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Novel blood test can now detect liver disease before symptoms appear

UCL researchers have developed a blood test that can detect the early stages of liver scarring (liver fibrosis) that, if left unchecked, can lead to irreversible fatal liver disease. 

Liver disease, which is one of the few leading causes of death on the increase and which is currently the third biggest cause of premature death in the UK, is usually asymptomatic and goes unnoticed, often until damage is irreversible and untreatable. 

The new test produces results within 30 to 45 minutes and researchers hope it will be used routinely in clinics and GP surgeries and may possibly lead to a screening programme.

A team of researchers from UCL and University of Massachusetts collaborated on the study. Researchers from University of Massachusetts designed the sensor that allows proteins within the blood to bind to large molecules, causing a change in colour and brightness. The ‘fingerprint’ created allows different patterns of protein levels in the blood to be identified, which can detect early and late stage liver fibrosis.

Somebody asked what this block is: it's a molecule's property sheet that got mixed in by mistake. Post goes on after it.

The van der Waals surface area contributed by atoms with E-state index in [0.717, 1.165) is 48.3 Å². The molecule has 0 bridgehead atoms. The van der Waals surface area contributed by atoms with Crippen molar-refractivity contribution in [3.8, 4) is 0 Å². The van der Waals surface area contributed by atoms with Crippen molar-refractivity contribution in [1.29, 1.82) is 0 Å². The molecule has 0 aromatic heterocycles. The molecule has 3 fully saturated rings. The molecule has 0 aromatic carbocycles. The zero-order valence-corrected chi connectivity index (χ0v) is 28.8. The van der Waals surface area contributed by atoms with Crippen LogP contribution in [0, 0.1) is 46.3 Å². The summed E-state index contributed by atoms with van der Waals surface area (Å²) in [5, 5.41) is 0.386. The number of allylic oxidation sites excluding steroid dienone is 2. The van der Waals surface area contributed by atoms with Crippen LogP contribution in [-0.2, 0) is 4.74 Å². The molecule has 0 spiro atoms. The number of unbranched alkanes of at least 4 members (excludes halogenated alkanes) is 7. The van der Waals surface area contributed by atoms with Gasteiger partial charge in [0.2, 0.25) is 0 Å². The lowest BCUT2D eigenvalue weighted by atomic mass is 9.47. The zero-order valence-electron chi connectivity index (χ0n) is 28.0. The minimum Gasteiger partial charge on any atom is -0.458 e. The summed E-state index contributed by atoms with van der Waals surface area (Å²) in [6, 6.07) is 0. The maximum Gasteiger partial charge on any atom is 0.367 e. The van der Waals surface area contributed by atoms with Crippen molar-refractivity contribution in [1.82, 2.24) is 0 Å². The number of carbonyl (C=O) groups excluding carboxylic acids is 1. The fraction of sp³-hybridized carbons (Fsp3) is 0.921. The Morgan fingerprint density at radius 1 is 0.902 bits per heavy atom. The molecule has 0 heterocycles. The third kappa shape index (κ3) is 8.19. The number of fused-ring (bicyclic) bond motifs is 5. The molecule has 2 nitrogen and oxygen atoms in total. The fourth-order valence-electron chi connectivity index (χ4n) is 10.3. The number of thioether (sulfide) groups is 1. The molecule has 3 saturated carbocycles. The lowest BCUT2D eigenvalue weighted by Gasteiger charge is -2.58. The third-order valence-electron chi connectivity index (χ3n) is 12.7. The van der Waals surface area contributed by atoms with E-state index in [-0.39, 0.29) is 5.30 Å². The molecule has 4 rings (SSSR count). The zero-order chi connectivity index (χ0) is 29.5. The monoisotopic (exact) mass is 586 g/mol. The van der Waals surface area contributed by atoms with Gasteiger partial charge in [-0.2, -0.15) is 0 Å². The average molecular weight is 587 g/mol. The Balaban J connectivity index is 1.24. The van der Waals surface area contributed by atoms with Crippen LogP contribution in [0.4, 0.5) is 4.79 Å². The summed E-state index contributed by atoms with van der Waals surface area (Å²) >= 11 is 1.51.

The team at UCL adapted this technology and tested the sensor by comparing results from blood samples in three balanced groups, including patients with no fibrosis and those with early-stage and late-stage fibrosis.

Co-lead author of the study, BRC-supported Professor William Rosenberg, said: “We hope that our new test could be used on a routine basis in GP surgeries and hospital clinics to screen people who face an elevated risk of liver disease, but don’t yet show signs of liver damage to identify those with serious fibrosis, so that they can access treatment before it’s too late. This may open the door to a cost-effective regular screening programme thanks to its simplicity, low cost and robustness”.

To read the full paper see Advanced Materials.